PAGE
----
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In 2016, an Ipsos Mori study indicated a 360% increase in veganism over the previous ten years. Recent data suggests the subsequent two years have seen growth closer to 640%.
The existence of such studies and the media attention they receive is fuelling the propagation of plant-based SKUs in retail aisles up and down the country, with Tesco and Sainsbury’s own label ranges leading the charge.
A recent study found that a third of British consumers would switch to plant-based burgers immediately if they matched the real thing. This is important, because while that moment is not yet upon us, plant-based protein is a fast-moving, hi-tech feast.
It has backers who are well-funded and experienced in creating and marketing rapid-growth consumer brands. Indeed, it’s tempting to speculate on the coincidental nature of huge investments in plant-based NPD, and the explosion of media interest.
Moreover, the increasing sophistication of protein science to accelerate innovation in this burgeoning space, means that brands will target consumer groups in ever more personalised ways, customised to specific lifestyle, flavour, texture and taste preferences.
There’s no doubt that we’re witnessing an important shift. But the traditional meat industry is still very far from a crisis.
Our own research into dietary habits across the UK suggests that veganism and vegetarianism, while increasingly popular in urban areas and with the young, is still yet to resonate as universally as the hype would have us believe.
And for plant-based products, there are still question marks over sustainability. While overcoming widespread consumer reticence will be a significant challenge.
Our Food and Drink Trends 2018 report suggests consumers are reluctant to spend time exploring the micro-details of labelling – which we suspect might hinder mass adoption of the new-fangled, hi-tech products.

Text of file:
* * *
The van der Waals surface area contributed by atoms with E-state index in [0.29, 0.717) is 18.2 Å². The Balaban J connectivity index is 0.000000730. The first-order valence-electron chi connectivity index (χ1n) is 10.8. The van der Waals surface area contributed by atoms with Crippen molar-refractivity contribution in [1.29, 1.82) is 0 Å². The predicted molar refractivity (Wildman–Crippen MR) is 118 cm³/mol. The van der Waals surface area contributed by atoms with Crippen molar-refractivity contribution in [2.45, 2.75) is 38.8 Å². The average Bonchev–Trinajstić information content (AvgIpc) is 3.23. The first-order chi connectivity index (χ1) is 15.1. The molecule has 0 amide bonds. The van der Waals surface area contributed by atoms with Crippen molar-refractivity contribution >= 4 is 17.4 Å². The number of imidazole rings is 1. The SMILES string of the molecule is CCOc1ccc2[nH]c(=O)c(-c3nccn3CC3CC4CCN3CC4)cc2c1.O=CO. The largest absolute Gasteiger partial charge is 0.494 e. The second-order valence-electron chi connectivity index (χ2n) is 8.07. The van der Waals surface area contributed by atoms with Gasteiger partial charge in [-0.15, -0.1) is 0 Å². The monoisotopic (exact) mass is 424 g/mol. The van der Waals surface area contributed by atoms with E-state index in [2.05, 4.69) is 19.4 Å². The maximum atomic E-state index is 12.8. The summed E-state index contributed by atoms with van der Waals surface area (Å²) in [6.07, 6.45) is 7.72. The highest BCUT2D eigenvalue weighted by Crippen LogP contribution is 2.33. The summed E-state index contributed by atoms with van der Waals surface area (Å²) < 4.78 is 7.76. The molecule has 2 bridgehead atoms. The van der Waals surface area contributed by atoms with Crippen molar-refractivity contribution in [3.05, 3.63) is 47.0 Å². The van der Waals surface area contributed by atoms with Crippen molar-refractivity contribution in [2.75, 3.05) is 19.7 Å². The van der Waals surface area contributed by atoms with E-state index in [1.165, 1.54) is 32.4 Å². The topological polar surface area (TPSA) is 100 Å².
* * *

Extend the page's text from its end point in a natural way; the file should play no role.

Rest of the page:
But interest in issues such as animal welfare, sustainability, authenticity, and Britishness will play into the hands of meat manufacturers who are exemplary on such matters
In brand strategy terms, for traditional manufacturers these are issues that are eminently ownable, and it’s up to the meat industry to be proactive in its approach
Consumers who buy less meat are more likely to seek premium products, and the opportunity is there for the meat industry to wrestle back ownership of the conversation on issues of authenticity, trust and certainly Britishness.
OUR CONCLUSION? There’s no need for meat manufacturers to break the emergency glass yet, but quality over quantity may well be a thought for the future, as consumers buy less and potentially begin substituting meat for plant-based alternatives.
This means that now more than ever manufacturers need to understand consumer motivations and how to market the specific characteristics and benefits of their products in ever more compelling ways.
Download the full 2018 Food and Drink Report from The Grocer.
Plant-based meat brands to watch:
Anna Donaghey is Bray Leino's Director of Strategy.